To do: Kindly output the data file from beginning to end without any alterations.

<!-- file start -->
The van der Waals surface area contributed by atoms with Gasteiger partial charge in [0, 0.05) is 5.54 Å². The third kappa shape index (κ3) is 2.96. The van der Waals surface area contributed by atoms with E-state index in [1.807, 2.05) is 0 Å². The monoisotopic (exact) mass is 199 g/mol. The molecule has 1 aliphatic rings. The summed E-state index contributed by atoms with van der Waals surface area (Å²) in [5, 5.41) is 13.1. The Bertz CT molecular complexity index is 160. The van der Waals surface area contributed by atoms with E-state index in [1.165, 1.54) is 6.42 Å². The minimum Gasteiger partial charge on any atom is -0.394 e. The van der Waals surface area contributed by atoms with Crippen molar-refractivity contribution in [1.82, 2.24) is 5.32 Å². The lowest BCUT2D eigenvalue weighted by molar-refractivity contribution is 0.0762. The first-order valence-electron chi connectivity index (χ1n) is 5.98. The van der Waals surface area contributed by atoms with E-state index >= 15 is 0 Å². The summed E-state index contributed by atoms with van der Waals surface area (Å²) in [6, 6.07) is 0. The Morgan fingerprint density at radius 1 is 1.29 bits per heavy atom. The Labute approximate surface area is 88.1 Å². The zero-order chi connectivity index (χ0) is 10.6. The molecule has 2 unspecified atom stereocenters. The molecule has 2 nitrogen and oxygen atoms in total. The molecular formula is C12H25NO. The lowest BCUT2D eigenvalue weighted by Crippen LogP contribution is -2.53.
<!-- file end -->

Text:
The van der Waals surface area contributed by atoms with Gasteiger partial charge in [0, 0.05) is 5.54 Å². The third kappa shape index (κ3) is 2.96. The van der Waals surface area contributed by atoms with E-state index in [1.807, 2.05) is 0 Å². The monoisotopic (exact) mass is 199 g/mol. The molecule has 1 aliphatic rings. The summed E-state index contributed by atoms with van der Waals surface area (Å²) in [5, 5.41) is 13.1. The Bertz CT molecular complexity index is 160. The van der Waals surface area contributed by atoms with E-state index in [1.165, 1.54) is 6.42 Å². The minimum Gasteiger partial charge on any atom is -0.394 e. The van der Waals surface area contributed by atoms with Crippen molar-refractivity contribution in [1.82, 2.24) is 5.32 Å². The lowest BCUT2D eigenvalue weighted by molar-refractivity contribution is 0.0762. The first-order valence-electron chi connectivity index (χ1n) is 5.98. The van der Waals surface area contributed by atoms with E-state index >= 15 is 0 Å². The summed E-state index contributed by atoms with van der Waals surface area (Å²) in [6, 6.07) is 0. The Morgan fingerprint density at radius 1 is 1.29 bits per heavy atom. The Labute approximate surface area is 88.1 Å². The zero-order chi connectivity index (χ0) is 10.6. The molecule has 2 unspecified atom stereocenters. The molecule has 2 nitrogen and oxygen atoms in total. The molecular formula is C12H25NO. The lowest BCUT2D eigenvalue weighted by Crippen LogP contribution is -2.53.